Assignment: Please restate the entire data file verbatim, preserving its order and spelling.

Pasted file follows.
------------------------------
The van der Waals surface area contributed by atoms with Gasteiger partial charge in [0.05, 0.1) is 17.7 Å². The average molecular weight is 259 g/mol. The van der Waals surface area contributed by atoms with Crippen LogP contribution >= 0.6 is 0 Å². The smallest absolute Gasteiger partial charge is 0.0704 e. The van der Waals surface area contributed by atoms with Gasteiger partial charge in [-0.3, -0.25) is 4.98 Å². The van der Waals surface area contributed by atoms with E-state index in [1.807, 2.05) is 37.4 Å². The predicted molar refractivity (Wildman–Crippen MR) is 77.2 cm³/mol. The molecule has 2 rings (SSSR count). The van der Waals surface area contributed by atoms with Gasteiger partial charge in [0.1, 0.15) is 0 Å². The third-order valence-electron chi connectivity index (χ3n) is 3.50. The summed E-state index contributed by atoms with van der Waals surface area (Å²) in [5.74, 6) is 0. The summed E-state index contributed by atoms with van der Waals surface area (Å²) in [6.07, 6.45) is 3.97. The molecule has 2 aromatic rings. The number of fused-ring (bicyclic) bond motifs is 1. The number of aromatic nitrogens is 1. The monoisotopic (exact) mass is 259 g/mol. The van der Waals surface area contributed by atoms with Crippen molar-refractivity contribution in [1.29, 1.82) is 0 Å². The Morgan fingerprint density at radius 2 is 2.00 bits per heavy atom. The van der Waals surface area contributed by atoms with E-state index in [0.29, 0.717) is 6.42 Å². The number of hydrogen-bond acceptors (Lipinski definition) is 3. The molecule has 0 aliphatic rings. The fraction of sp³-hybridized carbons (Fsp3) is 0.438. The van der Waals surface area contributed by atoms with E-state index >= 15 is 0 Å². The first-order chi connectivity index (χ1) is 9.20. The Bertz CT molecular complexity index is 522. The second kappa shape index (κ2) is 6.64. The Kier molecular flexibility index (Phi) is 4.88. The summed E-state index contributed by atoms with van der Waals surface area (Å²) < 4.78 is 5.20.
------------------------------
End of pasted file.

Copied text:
The van der Waals surface area contributed by atoms with Gasteiger partial charge in [0.05, 0.1) is 17.7 Å². The average molecular weight is 259 g/mol. The van der Waals surface area contributed by atoms with Crippen LogP contribution >= 0.6 is 0 Å². The smallest absolute Gasteiger partial charge is 0.0704 e. The van der Waals surface area contributed by atoms with Gasteiger partial charge in [-0.3, -0.25) is 4.98 Å². The van der Waals surface area contributed by atoms with E-state index in [1.807, 2.05) is 37.4 Å². The predicted molar refractivity (Wildman–Crippen MR) is 77.2 cm³/mol. The molecule has 2 rings (SSSR count). The van der Waals surface area contributed by atoms with Gasteiger partial charge in [0.1, 0.15) is 0 Å². The third-order valence-electron chi connectivity index (χ3n) is 3.50. The summed E-state index contributed by atoms with van der Waals surface area (Å²) in [5.74, 6) is 0. The summed E-state index contributed by atoms with van der Waals surface area (Å²) in [6.07, 6.45) is 3.97. The molecule has 2 aromatic rings. The number of fused-ring (bicyclic) bond motifs is 1. The number of aromatic nitrogens is 1. The monoisotopic (exact) mass is 259 g/mol. The van der Waals surface area contributed by atoms with Crippen molar-refractivity contribution in [1.29, 1.82) is 0 Å². The Morgan fingerprint density at radius 2 is 2.00 bits per heavy atom. The van der Waals surface area contributed by atoms with E-state index in [0.29, 0.717) is 6.42 Å². The number of hydrogen-bond acceptors (Lipinski definition) is 3. The molecule has 0 aliphatic rings. The fraction of sp³-hybridized carbons (Fsp3) is 0.438. The van der Waals surface area contributed by atoms with E-state index >= 15 is 0 Å². The first-order chi connectivity index (χ1) is 9.20. The Bertz CT molecular complexity index is 522. The second kappa shape index (κ2) is 6.64. The Kier molecular flexibility index (Phi) is 4.88. The summed E-state index contributed by atoms with van der Waals surface area (Å²) < 4.78 is 5.20.